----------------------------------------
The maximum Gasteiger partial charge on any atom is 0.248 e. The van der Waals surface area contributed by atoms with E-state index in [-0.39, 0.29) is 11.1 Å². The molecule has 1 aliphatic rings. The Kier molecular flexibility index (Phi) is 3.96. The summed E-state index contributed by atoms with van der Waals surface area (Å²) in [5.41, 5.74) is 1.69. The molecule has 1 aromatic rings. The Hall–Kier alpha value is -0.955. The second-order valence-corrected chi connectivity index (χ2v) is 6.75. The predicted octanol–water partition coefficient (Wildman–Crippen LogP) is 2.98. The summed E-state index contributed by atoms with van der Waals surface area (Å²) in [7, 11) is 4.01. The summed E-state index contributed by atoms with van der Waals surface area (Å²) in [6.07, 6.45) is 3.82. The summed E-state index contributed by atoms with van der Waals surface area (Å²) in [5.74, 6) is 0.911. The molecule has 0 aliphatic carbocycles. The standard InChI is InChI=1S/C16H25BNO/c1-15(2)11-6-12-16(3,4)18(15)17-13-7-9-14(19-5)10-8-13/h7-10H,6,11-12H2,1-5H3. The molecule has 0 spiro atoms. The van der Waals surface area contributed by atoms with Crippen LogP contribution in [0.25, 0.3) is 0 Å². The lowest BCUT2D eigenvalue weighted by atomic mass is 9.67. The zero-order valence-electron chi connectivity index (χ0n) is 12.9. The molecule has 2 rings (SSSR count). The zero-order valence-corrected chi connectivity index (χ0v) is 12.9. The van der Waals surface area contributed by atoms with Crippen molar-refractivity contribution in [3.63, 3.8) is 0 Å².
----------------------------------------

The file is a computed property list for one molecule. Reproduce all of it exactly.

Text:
The maximum Gasteiger partial charge on any atom is 0.248 e. The van der Waals surface area contributed by atoms with E-state index in [-0.39, 0.29) is 11.1 Å². The molecule has 1 aliphatic rings. The Kier molecular flexibility index (Phi) is 3.96. The summed E-state index contributed by atoms with van der Waals surface area (Å²) in [5.41, 5.74) is 1.69. The molecule has 1 aromatic rings. The Hall–Kier alpha value is -0.955. The second-order valence-corrected chi connectivity index (χ2v) is 6.75. The predicted octanol–water partition coefficient (Wildman–Crippen LogP) is 2.98. The summed E-state index contributed by atoms with van der Waals surface area (Å²) in [7, 11) is 4.01. The summed E-state index contributed by atoms with van der Waals surface area (Å²) in [6.07, 6.45) is 3.82. The summed E-state index contributed by atoms with van der Waals surface area (Å²) in [5.74, 6) is 0.911. The molecule has 0 aliphatic carbocycles. The standard InChI is InChI=1S/C16H25BNO/c1-15(2)11-6-12-16(3,4)18(15)17-13-7-9-14(19-5)10-8-13/h7-10H,6,11-12H2,1-5H3. The molecule has 0 spiro atoms. The van der Waals surface area contributed by atoms with Crippen LogP contribution in [0.25, 0.3) is 0 Å². The lowest BCUT2D eigenvalue weighted by atomic mass is 9.67. The zero-order valence-electron chi connectivity index (χ0n) is 12.9. The molecule has 2 rings (SSSR count). The zero-order valence-corrected chi connectivity index (χ0v) is 12.9. The van der Waals surface area contributed by atoms with Crippen molar-refractivity contribution in [3.63, 3.8) is 0 Å².